A state appeals court Wednesday refused to block the removal of Terri Schiavo's (search) feeding tube later this week, shifting the focus in the right-to-die dispute to the Legislature.
The 2nd District Court of Appeal in Lakeland turned down a request by Bob and Mary Schindler for a delay while they pursue further appeals, and for a new trial on their daughter's fate.
The tube is scheduled to be removed on Friday at 1 p.m.
The appeals court said the issues that the Schindlers raised were not new and had been dealt with by numerous courts.
"Not only has Mrs. Schiavo's case been given due process, but few, if any similar cases have ever been afforded this heightened level of process," Chief Judge Chris Altenbernd said.
Separately, the court set deadlines for later this month in an appeal from Florida's social services agency, which wants a 60-day stay to investigate allegations Terri Schiavo was abused by her husband. A judge turned down the request for a stay last Thursday.
Florida legislators, meanwhile, pressed ahead with bills to block Michael Schiavo (search) from having his wife's feeding tube removed. The Senate and House were scheduled to consider competing bills Thursday, but negotiators said it would be difficult to reconcile them in time.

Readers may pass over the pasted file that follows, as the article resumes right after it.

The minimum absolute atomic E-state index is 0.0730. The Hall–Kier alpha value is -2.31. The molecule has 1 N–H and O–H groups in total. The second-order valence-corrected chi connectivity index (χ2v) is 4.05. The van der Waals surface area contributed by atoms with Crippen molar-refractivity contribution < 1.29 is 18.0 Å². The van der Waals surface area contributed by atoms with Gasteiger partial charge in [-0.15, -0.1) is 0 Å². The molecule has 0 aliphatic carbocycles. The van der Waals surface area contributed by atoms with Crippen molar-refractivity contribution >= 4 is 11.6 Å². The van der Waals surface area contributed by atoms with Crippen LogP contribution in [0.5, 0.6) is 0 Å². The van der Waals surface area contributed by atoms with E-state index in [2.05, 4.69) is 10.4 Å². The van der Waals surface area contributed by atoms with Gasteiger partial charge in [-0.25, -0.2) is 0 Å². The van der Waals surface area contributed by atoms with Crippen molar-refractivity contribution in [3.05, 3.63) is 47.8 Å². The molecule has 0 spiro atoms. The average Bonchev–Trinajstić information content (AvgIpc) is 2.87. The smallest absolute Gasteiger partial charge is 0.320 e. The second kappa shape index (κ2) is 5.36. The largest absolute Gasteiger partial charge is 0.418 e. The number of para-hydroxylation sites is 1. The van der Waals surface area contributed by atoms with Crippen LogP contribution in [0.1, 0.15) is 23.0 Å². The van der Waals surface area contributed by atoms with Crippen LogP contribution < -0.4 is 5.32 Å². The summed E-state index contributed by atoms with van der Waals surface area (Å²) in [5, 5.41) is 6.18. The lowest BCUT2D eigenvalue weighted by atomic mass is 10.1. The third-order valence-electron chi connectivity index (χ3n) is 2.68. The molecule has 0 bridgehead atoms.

"We need to able to talk long and hard about this," said state Rep. Shelley Vana (search).
The Schindlers' attorney, Barbara Weller, said she was not surprised by the ruling. She would not say if it would be appealed to the Florida Supreme Court.
George Felos, Michael Schiavo's lawyer, did not immediately return calls.
Schiavo, 41, suffered severe brain damage in 1990 when her heart stopped, and court-appointed doctors say she is in a persistent vegetative state. Her husband says she told him she would not want to be kept alive artificially. Her parents dispute that, and say she could get better.
Late last month, Circuit Judge George Greer granted Michael Schiavo permission to remove the feeding tube. After that, it could take a week or two for Terri Schiavo to die.